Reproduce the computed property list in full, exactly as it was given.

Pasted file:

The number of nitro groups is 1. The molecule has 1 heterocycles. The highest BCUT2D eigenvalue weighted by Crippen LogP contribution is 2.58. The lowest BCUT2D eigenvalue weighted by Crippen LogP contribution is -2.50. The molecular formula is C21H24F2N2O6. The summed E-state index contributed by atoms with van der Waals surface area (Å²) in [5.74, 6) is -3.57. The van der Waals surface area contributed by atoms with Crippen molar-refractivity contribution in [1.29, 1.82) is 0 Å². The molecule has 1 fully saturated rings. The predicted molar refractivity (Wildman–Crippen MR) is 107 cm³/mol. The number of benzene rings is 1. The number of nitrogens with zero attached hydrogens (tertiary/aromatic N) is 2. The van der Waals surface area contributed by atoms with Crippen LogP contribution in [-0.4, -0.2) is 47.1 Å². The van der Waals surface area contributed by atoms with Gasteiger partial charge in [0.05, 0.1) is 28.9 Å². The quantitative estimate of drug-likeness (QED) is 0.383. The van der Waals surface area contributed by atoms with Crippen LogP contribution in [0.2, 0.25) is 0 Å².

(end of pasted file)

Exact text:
The number of nitro groups is 1. The molecule has 1 heterocycles. The highest BCUT2D eigenvalue weighted by Crippen LogP contribution is 2.58. The lowest BCUT2D eigenvalue weighted by Crippen LogP contribution is -2.50. The molecular formula is C21H24F2N2O6. The summed E-state index contributed by atoms with van der Waals surface area (Å²) in [5.74, 6) is -3.57. The van der Waals surface area contributed by atoms with Crippen molar-refractivity contribution in [1.29, 1.82) is 0 Å². The molecule has 1 fully saturated rings. The predicted molar refractivity (Wildman–Crippen MR) is 107 cm³/mol. The number of benzene rings is 1. The number of nitrogens with zero attached hydrogens (tertiary/aromatic N) is 2. The van der Waals surface area contributed by atoms with Crippen LogP contribution in [-0.4, -0.2) is 47.1 Å². The van der Waals surface area contributed by atoms with Gasteiger partial charge in [0.05, 0.1) is 28.9 Å². The quantitative estimate of drug-likeness (QED) is 0.383. The van der Waals surface area contributed by atoms with Crippen LogP contribution in [0.2, 0.25) is 0 Å².